Tuesday, October 27, 2009

"Mad Men" Ep. 3.11: "The Gypsy and the Hobo"

"I'm not saying a new name is easy to find ... But it's a label on a can. And it will be true, because it will promise the quality of the product inside."
-Don to Annabel, the dog food princess

"And who are you supposed to be?"
-Neighbor Carlton to Don, Halloween night

What's in a name? Everything and nothing, as Don Draper a/k/a Dick Whitman discovered in the terrible, wonderful moment his wife finally smashed through the crumbling but still formidable wall that separated his two lives. She's crossed over - the wall may be doomed - yet the person, the self, the life he presented to her, that they shared together, hasn't, as he feared, dissolved in a plume of smoke. Incredibly, to him, it's all still there the next day.

But it will never be the same again, as Don realizes when he wakes to see his box of secrets on his bedroom dresser, strangely innocuous-looking in the morning light. (Didn't you feel him wondering, just before that point, whether it had all been a dream?) So what now from here? Will Betty decide that the man she married was the same quality all along, irrespective of the name he assumed - the name that's now tainted by association with stolen identity, perhaps a criminal violation? Or will she have the same delayed reaction as those fatuous dog owners once they realized that their dogs were enjoying horsemeat?

Too early to tell as yet. But if there's anything this episode drove home once and for all, it's never to underestimate Betty Draper. She was smart enough to figure out the full implications of Don's box, and steely enough to nail his balls to the wall when he tried to wriggle out of telling her the truth. She also showed startling insight into Don's psyche with her comment about his wanting her to discover her secrets, and his not really understanding money. At the same time, she was compassionate enough to show what looked like genuine, if tentative sympathy towards him when she realized her question about Adam touched on his deepest wound. It's not for the first time, either, that Betty's been responsive to Don's showing his vulnerabilities (remember when Don told her about his father beating him as a child?); she may be no Suzanne Farrell (for which I'm rather thankful), but we've had plenty of hints that she does want Don to let her into his inner life. Of course, now that he finally has, the result may be a textbook case of being careful what you wish for. Still, the early signs suggest she isn't running away, at least not just yet.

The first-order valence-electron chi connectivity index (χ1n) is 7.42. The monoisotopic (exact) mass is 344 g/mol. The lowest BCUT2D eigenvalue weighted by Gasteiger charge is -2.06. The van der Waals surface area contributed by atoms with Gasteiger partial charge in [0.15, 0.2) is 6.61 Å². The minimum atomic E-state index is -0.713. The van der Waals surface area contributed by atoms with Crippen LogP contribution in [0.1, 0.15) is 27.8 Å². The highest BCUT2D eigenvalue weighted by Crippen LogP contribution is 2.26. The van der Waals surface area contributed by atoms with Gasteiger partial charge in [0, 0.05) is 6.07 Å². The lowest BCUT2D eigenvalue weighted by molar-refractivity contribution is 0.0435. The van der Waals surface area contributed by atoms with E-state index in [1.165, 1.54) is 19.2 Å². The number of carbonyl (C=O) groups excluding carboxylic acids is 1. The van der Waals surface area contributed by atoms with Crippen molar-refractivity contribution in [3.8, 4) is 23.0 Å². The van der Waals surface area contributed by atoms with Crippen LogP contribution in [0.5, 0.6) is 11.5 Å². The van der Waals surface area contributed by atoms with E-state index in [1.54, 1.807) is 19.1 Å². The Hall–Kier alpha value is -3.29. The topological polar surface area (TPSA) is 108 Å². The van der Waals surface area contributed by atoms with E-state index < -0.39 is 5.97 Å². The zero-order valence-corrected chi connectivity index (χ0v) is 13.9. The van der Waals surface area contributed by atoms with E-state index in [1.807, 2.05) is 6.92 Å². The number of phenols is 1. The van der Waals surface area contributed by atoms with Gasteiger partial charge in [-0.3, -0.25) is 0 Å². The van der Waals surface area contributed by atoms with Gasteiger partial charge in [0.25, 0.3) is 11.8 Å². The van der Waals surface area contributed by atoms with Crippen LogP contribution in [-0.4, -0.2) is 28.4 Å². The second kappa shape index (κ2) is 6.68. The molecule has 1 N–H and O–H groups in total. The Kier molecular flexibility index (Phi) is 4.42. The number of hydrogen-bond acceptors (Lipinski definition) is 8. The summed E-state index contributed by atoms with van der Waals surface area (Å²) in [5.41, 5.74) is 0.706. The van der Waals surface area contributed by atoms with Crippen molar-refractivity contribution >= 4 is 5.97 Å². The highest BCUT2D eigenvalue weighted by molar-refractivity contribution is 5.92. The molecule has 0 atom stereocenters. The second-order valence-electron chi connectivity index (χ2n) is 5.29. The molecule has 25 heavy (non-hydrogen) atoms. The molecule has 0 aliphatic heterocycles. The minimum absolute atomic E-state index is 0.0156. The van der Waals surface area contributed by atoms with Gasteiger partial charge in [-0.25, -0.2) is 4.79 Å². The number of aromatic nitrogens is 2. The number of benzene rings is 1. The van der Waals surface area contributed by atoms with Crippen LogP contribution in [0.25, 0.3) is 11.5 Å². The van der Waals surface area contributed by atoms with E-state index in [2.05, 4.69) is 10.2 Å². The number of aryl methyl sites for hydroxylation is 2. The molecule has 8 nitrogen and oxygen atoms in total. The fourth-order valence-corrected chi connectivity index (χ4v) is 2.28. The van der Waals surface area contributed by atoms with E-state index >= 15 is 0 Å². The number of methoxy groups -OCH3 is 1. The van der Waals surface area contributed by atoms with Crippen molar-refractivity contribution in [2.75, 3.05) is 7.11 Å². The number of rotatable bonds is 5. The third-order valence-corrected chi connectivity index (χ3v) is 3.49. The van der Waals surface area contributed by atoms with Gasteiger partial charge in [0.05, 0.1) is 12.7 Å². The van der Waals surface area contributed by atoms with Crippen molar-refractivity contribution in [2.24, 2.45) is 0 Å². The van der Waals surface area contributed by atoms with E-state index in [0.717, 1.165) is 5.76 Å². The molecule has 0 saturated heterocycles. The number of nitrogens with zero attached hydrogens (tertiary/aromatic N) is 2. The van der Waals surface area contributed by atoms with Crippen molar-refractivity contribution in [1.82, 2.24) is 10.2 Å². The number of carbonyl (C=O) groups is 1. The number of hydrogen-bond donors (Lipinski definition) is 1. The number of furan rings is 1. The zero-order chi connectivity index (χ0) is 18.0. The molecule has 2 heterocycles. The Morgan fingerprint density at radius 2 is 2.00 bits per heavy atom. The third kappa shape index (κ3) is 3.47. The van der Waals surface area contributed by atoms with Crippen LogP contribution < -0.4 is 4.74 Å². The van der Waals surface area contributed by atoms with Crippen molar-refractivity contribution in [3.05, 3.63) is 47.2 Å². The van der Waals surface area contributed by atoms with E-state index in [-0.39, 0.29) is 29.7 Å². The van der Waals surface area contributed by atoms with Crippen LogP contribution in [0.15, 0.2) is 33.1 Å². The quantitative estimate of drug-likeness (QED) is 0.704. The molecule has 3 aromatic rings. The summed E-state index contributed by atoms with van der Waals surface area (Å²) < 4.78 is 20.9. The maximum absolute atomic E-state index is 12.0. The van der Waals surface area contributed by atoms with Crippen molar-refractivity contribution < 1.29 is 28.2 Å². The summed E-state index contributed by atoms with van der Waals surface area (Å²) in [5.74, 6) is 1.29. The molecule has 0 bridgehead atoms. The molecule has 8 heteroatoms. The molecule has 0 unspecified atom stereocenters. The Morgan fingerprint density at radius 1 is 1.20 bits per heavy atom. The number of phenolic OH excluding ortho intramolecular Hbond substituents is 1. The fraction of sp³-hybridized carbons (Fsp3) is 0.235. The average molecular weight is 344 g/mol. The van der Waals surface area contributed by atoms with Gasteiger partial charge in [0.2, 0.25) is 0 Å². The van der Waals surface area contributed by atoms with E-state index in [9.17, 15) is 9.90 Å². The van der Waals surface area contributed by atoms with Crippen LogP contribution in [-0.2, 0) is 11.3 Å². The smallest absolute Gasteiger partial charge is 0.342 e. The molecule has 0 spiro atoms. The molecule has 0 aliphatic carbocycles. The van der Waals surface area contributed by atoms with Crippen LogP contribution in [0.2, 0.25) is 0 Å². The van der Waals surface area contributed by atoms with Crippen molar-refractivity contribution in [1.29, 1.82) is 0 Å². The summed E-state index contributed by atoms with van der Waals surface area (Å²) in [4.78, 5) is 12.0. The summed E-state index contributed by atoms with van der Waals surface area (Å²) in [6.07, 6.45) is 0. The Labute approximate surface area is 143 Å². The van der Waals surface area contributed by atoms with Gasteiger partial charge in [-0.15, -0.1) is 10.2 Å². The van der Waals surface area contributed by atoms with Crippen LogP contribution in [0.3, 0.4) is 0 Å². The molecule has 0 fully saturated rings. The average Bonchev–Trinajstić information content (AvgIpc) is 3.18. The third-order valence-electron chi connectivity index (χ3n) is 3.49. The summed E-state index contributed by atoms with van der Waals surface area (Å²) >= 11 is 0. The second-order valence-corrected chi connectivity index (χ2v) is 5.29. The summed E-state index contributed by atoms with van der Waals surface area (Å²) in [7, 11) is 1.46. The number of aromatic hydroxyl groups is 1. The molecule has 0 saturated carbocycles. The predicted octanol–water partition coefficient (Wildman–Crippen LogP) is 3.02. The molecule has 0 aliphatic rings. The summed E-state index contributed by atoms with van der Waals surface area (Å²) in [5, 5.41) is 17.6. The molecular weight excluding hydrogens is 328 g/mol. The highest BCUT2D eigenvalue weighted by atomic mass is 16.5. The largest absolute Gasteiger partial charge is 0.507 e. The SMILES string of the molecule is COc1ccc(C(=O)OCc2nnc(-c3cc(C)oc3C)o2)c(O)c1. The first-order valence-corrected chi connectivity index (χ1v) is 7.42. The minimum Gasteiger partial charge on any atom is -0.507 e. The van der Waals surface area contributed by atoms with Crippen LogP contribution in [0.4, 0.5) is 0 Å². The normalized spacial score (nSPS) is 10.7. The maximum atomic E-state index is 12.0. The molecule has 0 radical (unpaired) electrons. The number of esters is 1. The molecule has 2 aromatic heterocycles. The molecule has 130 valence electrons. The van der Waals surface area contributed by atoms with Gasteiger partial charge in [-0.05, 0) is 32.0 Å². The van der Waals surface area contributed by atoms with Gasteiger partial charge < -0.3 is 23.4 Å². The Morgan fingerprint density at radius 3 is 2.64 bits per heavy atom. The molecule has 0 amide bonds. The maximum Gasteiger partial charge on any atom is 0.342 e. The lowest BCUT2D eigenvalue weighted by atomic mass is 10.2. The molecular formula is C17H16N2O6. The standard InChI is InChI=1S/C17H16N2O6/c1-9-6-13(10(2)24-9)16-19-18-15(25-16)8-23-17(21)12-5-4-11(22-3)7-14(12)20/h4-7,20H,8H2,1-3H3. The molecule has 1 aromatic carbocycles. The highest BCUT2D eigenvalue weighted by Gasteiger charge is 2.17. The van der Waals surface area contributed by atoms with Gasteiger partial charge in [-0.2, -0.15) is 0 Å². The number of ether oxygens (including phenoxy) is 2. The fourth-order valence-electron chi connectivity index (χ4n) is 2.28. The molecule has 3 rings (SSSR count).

But what about Don? Does he still think the Draper brand is what warranties his best qualities? Or is he going to try to incorporate his Dick-ish self (no pun intended) more fully into Don Draper's life? There were so many moments in the revelation scene - easily one of the best written, acted, and directed scenes in the history of MM - when I thought Don/Dick might bolt and hightail it for the car, where Suzanne was waiting. (Or, far scarier, that Suzanne might come knocking on the Drapers' front door.) That he didn't do this is telling, though of what, I'm not quite sure.

(I have to say that except for the delicious suspense and extra layer of tension her unseen presence lent the Betty-Don confrontation, I remain unimpressed by the Suzanne storyline, and really hope we've seen the last of it. Though I suspect it ain't quite over, yet. But I did feel for her, for just a moment, at the end of this episode.)

As if the Don-Betty developments weren't stupendous enough, we also got a plummy dose of Roger Sterling like we've never seen him before. A jilted young lover! A carefree Hemingway-wannabe! And, in the present, a faithful husband (to Jane) and loyal friend (to Joan)! It's a credit to John Slattery that in an episode dominated by Jon Hamm's phenomenal acting, he more than held his own. He sold every single new facet we glimpsed of a character I used to dismiss as hopelessly one-dimensional. It was pleasant to see Roger acting like a mature adult for once, even if I suspect his rejection of the dog food princess was due as much to residual resentment as to love for his silly wife. The juxtaposition of that very awkward meeting with his reconnection with Joan was interesting, though I hesitate to read it to mean Joan was Roger's "One."

As for Joanie, her thread was the slenderest of a particularly dense episode, but in many ways it was the most satisfying. Not that I'm condoning violence, even towards a putz like Dr. Butterfingers Rapist, but I confess I whooped when she clocked him with that vase. And kudos to all who predicted that Butterfingers would join the army. That can't possibly end well, but at least it should get him out of Joan's life for a while. Now let's hope Roger lands her a nice job that will keep her squarely in the MM universe.

Funniest line: "I can't turn it off, it's actually happening!"
-Peggy, re: dog food focus group

1 Comments:

Blogger Juanita's Journal said...

As for Joanie, her thread was the slenderest of a particularly dense episode, but in many ways it was the most satisfying. Not that I'm condoning violence, even towards a putz like Dr. Butterfingers Rapist, but I confess I whooped when she clocked him with that vase.



In other words, you're condoning violence. Be honest with yourself.

6:48 PM  

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